By Shawn Musgrave / Boston.com Correspondent
Technological innovation invariably outstrips government’s ability to adapt, and police departments have a reputation for slowness at buying into new developments. A number of Massachusetts startups aim to change that. The Police Innovation Conference, held this week at Microsoft’s Kendall Square New England headquarters, brings together tech pioneers with officers from as far away as South Africa to chart the course of law enforcement in the coming decades.
This inaugural conference is the brainchild of Peter Olson, founder of WiredBlue, a police communications firm based in Peabody. In 2010, Olson, then a detective in the Peabody Police Department, had an idea for a smartphone app to better link police departments with their constituents.
“My goal was to foster interactions between the police and the public,” says Olson. “I knew that if I wanted a tool like this, there must be dozens of departments out there that need something similar. And I thought, ‘If I’m gonna do it, I better do it right.’”
That same year, Olson threw job security and a police pension to the wind to found WiredBlue and launch MyPD as its first product. A customizable app available on both iPhone and Android, MyPD allows police departments to push social media notifications and urgent alerts to the public, as well as to collect feedback, survey data, and even officer commendations from connected citizens.
Having introduced MyPD to more than one hundred departments across the United States and Canada, Olson remains passionate about expanding police deployment of social media and data analysis. He’s teamed up with Cambridge Police Department, one of his first clients, to facilitate the Police Innovation Conference as a discussion of advanced technology in law enforcement, including the potential productivity boosts, vulnerabilities and relevant privacy concerns.
Dan Riviello, CPD communications director and conference emcee, explains that his department’s unique situation between Harvard and MIT makes for a particularly tech-savvy constituency that expects the same from its police. In February, Cambridge became just the second city in the country to share realtime police alerts via an automated Twitter feed.
“Cambridge is a very demanding public, for sure,” says Riviello, “and we take that as an opportunity to rise to the challenge and do innovative things within our department.”
In this spirit, Olson and Riviello put together an agenda unlike your typical police conference, from the slick venue in the heart of Kendall Square to the lineup of companies invited to demonstrate their products.
Bedford-based iRobot is a household name for its Roomba vacuum robots, but its defense and security products are a bit more rugged. iRobot Robotics Product Director Tom Phelps demonstrated the five-pound, throwable FirstLook as well as the more formidable, pincer-armed PackBot, both of which were deployed in the marathon bombing manhunt. Phelps suggests that robots will become more and more common as prices decline and operation becomes easier, particularly for younger officers raised on video games.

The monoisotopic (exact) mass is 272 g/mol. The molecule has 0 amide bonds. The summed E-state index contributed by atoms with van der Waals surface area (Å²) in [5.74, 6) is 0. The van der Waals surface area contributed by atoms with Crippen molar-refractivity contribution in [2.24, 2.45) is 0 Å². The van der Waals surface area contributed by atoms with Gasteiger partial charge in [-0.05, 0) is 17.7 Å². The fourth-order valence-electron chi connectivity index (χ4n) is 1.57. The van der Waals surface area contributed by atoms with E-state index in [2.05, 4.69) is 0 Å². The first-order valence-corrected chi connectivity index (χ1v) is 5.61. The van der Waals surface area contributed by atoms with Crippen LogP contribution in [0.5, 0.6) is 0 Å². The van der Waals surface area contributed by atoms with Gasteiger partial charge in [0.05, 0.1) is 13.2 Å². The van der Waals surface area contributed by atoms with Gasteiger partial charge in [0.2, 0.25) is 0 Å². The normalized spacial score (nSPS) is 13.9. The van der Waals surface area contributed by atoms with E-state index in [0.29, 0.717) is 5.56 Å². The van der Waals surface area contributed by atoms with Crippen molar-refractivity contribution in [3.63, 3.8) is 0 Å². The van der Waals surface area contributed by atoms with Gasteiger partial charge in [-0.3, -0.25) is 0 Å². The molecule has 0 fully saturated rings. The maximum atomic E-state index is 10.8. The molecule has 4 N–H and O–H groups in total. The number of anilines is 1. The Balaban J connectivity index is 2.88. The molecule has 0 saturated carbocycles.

Asked whether iRobot has plans to incorporate tasers or other weaponry into its products, Phelps deferred to market demand: he says that so far law enforcement had been erratic in requesting armed bots but that he wouldn’t rule it out in the future.
Phelps was quick to add that there “should always be a human in the decision-making loop.”
Mutualink, whose R&D center is in Westford, Mass., has built a network of first responders around its interoperable communications hardware, which allows agencies to share communications on an incident-by-incident basis. The company has also developed a Google Glass prototype that allows agencies to share voice, data and video in a hands-free application better suited for emergencies. Bob Galvin, Mutualink’s New England business development director and retired Norwell police chief, points to situations like Hurricane Sandy or the marathon bombing as clear cases where secure communication channels between agencies are critical.
Olson was also excited to feature companies whose products might not have apparent law enforcement applications, or at least not yet. Solidyte, a 3D printing firm in Woburn, began in 2009 with a product line of unique keepsakes, such as custom night lights and busts printed from customers’ uploaded photos. After a number of commissions from architectural firms to print design models to scale, founders Tanapat Kitudomkul and Ken Macharia have begun investigating potential law enforcement applications for their systems. Evidence reconstruction and 3D incident maps are two of the ideas they float.
“The technology is improving, and we just need to learn how to put it to use in the law enforcement sector,” says Kitudomkul. “That’s why we’re here, to ask police what uses they might see for our services.”
After a full day of demonstrations and forums, participants seemed energized by the innovations on display, both the practical and the elaborate.
“Departments have to progress,” says Peabody officer Nino De La Cruz after closing remarks. “This is a great look at what others are doing, and the tech that’s out there for us.”